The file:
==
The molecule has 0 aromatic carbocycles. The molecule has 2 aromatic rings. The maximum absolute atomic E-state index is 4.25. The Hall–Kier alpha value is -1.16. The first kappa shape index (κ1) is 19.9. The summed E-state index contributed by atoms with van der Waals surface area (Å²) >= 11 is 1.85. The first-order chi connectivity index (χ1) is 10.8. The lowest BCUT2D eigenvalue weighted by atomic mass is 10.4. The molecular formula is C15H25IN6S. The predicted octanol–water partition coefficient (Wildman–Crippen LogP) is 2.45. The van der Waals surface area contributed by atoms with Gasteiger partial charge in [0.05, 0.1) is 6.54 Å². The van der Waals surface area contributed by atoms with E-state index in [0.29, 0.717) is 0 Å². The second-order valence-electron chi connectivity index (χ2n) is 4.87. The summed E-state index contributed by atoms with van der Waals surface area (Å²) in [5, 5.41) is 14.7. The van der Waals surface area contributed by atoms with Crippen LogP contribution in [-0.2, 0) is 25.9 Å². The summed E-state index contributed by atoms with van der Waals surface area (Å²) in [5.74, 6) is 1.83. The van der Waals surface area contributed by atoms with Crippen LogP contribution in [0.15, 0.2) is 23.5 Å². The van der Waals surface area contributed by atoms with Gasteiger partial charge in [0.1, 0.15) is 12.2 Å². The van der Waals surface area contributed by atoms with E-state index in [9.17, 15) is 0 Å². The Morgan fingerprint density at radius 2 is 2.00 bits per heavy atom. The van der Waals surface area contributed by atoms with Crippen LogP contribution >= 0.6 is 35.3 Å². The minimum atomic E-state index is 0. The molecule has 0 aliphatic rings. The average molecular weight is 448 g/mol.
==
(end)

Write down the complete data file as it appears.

The molecule has 0 aromatic carbocycles. The molecule has 2 aromatic rings. The maximum absolute atomic E-state index is 4.25. The Hall–Kier alpha value is -1.16. The first kappa shape index (κ1) is 19.9. The summed E-state index contributed by atoms with van der Waals surface area (Å²) >= 11 is 1.85. The first-order chi connectivity index (χ1) is 10.8. The lowest BCUT2D eigenvalue weighted by atomic mass is 10.4. The molecular formula is C15H25IN6S. The predicted octanol–water partition coefficient (Wildman–Crippen LogP) is 2.45. The van der Waals surface area contributed by atoms with Gasteiger partial charge in [0.05, 0.1) is 6.54 Å². The van der Waals surface area contributed by atoms with E-state index in [0.29, 0.717) is 0 Å². The second-order valence-electron chi connectivity index (χ2n) is 4.87. The summed E-state index contributed by atoms with van der Waals surface area (Å²) in [5, 5.41) is 14.7. The van der Waals surface area contributed by atoms with Crippen LogP contribution in [-0.2, 0) is 25.9 Å². The summed E-state index contributed by atoms with van der Waals surface area (Å²) in [5.74, 6) is 1.83. The van der Waals surface area contributed by atoms with Crippen LogP contribution in [0.15, 0.2) is 23.5 Å². The van der Waals surface area contributed by atoms with Gasteiger partial charge in [0.1, 0.15) is 12.2 Å². The van der Waals surface area contributed by atoms with E-state index in [9.17, 15) is 0 Å². The Morgan fingerprint density at radius 2 is 2.00 bits per heavy atom. The van der Waals surface area contributed by atoms with Crippen LogP contribution >= 0.6 is 35.3 Å². The minimum atomic E-state index is 0. The molecule has 0 aliphatic rings. The average molecular weight is 448 g/mol.